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French forces in Mali have killed Abdelhamid Abu Zeid, a leading field commander of Al-Qaeda's North Africa wing AQIM, Algerian Ennahar television reported on Thursday.
The station said 40 militants including Abu Zeid were killed in the region of Tigargara in northern Mali three days ago. A French Defense Ministry official declined to comment on the report. Algeria did not confirm the killing.
France launched a whirlwind assault to retake Mali's vast northern desert region from AQIM and other Islamist rebels on 11 January after a plea from Mali's caretaker government. The military intervention dislodged the rebels from several main towns they had occupied and drove them back into desert wilds.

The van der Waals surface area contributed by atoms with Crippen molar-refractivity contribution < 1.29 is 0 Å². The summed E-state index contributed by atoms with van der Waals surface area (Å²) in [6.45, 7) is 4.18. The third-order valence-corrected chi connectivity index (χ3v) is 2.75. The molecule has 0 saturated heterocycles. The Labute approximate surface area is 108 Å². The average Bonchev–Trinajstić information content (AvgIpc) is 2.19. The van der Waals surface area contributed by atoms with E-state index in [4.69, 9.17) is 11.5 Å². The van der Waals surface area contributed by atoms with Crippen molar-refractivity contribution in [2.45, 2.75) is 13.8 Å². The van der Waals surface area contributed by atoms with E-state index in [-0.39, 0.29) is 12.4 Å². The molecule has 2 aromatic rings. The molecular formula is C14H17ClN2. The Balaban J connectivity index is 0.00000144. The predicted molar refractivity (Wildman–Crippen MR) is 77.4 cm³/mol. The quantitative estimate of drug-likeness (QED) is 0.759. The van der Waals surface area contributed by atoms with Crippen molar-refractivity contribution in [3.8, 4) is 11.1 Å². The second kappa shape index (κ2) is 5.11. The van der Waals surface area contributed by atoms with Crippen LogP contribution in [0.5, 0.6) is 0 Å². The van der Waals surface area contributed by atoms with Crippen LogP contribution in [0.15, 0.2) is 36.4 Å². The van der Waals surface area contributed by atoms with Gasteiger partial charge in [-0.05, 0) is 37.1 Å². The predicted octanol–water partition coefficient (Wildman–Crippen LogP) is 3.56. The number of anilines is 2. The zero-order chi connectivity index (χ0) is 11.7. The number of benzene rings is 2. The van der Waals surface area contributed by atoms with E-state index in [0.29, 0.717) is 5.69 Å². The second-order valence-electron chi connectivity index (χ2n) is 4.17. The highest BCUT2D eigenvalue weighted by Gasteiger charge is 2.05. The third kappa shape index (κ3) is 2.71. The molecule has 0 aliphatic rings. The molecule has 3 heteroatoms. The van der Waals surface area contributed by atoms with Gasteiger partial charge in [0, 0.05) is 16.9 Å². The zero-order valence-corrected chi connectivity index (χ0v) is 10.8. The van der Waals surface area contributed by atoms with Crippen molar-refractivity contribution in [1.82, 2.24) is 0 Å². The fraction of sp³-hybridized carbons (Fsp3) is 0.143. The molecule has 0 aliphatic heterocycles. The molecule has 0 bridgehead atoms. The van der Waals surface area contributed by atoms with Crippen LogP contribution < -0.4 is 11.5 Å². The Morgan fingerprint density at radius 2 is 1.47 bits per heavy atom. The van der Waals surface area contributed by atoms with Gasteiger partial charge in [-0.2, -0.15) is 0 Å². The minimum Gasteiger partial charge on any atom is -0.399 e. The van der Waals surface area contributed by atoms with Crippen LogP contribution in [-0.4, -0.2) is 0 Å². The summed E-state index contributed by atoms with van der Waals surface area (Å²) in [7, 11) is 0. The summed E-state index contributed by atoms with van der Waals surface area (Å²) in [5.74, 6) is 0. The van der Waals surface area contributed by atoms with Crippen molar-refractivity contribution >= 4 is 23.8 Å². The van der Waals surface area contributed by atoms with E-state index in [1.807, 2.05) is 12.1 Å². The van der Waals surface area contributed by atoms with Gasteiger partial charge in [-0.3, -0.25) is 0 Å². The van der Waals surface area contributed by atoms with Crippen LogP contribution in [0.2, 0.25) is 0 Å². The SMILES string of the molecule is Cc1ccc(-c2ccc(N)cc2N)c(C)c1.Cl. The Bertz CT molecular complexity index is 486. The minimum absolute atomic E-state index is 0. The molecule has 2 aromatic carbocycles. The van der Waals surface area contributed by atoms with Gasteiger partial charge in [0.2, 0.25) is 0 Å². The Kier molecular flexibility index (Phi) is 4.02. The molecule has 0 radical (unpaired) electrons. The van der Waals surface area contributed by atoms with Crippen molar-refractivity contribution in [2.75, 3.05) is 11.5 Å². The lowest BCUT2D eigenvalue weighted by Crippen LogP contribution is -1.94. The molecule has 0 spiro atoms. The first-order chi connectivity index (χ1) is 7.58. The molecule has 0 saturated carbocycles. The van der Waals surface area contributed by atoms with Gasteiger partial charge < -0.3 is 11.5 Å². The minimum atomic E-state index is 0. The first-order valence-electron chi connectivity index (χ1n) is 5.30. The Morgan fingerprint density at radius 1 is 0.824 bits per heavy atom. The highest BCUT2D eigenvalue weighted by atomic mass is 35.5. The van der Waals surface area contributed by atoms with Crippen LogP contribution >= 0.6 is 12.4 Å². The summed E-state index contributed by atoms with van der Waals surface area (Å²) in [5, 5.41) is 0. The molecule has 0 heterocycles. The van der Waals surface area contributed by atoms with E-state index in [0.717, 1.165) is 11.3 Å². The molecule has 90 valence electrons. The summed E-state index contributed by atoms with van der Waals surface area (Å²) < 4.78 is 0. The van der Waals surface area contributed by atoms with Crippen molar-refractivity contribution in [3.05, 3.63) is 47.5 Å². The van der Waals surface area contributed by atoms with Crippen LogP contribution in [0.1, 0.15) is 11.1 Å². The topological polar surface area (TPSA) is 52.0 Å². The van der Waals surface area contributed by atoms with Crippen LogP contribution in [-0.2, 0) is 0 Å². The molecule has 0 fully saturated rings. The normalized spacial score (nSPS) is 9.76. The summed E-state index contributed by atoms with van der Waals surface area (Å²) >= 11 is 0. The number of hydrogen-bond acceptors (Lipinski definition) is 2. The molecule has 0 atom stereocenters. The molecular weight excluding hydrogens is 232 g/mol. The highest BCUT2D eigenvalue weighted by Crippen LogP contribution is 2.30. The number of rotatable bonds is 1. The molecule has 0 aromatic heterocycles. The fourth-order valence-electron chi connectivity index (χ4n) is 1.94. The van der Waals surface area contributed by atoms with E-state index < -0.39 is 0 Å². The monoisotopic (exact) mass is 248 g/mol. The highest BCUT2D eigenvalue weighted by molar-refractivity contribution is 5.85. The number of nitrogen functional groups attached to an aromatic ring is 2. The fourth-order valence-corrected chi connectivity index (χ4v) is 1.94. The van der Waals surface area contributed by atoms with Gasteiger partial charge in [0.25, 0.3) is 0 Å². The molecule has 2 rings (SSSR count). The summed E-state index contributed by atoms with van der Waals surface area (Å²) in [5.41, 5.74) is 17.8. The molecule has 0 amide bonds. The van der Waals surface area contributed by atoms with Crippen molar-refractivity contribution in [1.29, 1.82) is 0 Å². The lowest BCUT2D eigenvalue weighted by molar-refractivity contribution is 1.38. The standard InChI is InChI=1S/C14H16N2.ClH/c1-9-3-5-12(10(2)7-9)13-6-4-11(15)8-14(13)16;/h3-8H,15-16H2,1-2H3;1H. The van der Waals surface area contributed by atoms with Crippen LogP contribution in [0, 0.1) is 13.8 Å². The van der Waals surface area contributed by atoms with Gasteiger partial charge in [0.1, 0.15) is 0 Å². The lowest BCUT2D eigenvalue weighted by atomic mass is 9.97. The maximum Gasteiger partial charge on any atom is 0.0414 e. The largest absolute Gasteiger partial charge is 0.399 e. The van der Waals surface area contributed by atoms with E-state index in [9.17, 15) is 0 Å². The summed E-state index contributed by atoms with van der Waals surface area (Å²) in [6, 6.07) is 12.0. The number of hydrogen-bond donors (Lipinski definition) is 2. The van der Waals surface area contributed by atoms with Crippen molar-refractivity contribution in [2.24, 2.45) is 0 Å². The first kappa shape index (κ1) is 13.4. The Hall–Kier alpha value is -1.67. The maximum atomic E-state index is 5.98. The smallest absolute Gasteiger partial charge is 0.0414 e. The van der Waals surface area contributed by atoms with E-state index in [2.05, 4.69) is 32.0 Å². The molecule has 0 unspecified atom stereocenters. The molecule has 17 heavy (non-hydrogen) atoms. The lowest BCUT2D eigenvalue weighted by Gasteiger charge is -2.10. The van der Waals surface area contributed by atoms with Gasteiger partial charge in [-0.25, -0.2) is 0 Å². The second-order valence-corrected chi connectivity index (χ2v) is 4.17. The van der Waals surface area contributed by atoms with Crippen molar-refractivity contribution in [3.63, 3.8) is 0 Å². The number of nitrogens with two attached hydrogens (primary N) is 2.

AQIM, which stands for Al-Qaeda in the Islamic Maghreb, has earned tens of millions of dollars in ransom payments for Western hostages taken to its strongholds in northern Mali.
Abu Zeid has been regarded as one of AQIM's most ruthless operators. He is believed to have executed British national Edwin Dyer in 2009 and a 78-year-old Frenchman, Michel Germaneau, in 2010.
Canadian diplomat Robert Fowler, in an account of his kidnapping by another Islamist cell in the Sahara, recounted how Abou Zeid refused to give medication to two hostages suffering from dysentery, one of whom had been stung by a scorpion.